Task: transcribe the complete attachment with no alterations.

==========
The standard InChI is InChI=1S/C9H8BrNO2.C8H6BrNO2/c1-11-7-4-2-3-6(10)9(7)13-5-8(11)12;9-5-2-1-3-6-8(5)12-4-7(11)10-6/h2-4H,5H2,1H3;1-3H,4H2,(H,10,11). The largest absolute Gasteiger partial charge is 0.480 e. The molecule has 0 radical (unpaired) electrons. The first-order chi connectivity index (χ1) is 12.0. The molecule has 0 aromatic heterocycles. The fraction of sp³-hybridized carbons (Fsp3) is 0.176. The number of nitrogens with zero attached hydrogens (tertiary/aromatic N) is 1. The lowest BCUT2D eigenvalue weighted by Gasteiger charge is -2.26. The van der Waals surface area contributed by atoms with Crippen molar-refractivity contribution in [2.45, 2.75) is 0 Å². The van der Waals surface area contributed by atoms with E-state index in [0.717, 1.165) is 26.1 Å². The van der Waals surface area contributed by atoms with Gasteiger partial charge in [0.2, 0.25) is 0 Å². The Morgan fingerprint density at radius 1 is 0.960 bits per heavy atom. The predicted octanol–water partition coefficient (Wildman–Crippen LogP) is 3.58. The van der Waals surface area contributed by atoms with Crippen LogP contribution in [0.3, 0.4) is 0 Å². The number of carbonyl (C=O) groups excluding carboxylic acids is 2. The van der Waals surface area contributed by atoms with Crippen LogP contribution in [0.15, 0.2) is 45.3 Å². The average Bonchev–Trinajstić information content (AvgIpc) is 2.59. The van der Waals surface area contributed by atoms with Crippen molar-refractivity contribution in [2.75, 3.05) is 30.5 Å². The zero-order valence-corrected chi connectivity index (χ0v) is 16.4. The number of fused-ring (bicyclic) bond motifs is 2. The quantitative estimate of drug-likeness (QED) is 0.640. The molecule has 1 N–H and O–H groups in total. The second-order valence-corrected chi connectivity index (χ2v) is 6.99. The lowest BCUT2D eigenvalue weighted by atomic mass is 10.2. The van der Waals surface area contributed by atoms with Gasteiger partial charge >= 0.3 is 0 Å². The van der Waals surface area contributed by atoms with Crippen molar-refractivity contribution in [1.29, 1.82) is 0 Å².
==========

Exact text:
The standard InChI is InChI=1S/C9H8BrNO2.C8H6BrNO2/c1-11-7-4-2-3-6(10)9(7)13-5-8(11)12;9-5-2-1-3-6-8(5)12-4-7(11)10-6/h2-4H,5H2,1H3;1-3H,4H2,(H,10,11). The largest absolute Gasteiger partial charge is 0.480 e. The molecule has 0 radical (unpaired) electrons. The first-order chi connectivity index (χ1) is 12.0. The molecule has 0 aromatic heterocycles. The fraction of sp³-hybridized carbons (Fsp3) is 0.176. The number of nitrogens with zero attached hydrogens (tertiary/aromatic N) is 1. The lowest BCUT2D eigenvalue weighted by Gasteiger charge is -2.26. The van der Waals surface area contributed by atoms with Crippen molar-refractivity contribution in [2.45, 2.75) is 0 Å². The van der Waals surface area contributed by atoms with E-state index in [0.717, 1.165) is 26.1 Å². The van der Waals surface area contributed by atoms with Gasteiger partial charge in [0.2, 0.25) is 0 Å². The Morgan fingerprint density at radius 1 is 0.960 bits per heavy atom. The predicted octanol–water partition coefficient (Wildman–Crippen LogP) is 3.58. The van der Waals surface area contributed by atoms with Crippen LogP contribution in [0.3, 0.4) is 0 Å². The number of carbonyl (C=O) groups excluding carboxylic acids is 2. The van der Waals surface area contributed by atoms with Crippen LogP contribution in [0.15, 0.2) is 45.3 Å². The average Bonchev–Trinajstić information content (AvgIpc) is 2.59. The van der Waals surface area contributed by atoms with Crippen molar-refractivity contribution in [2.75, 3.05) is 30.5 Å². The zero-order valence-corrected chi connectivity index (χ0v) is 16.4. The number of fused-ring (bicyclic) bond motifs is 2. The quantitative estimate of drug-likeness (QED) is 0.640. The molecule has 1 N–H and O–H groups in total. The second-order valence-corrected chi connectivity index (χ2v) is 6.99. The lowest BCUT2D eigenvalue weighted by atomic mass is 10.2. The van der Waals surface area contributed by atoms with Gasteiger partial charge >= 0.3 is 0 Å². The van der Waals surface area contributed by atoms with Crippen molar-refractivity contribution in [1.29, 1.82) is 0 Å².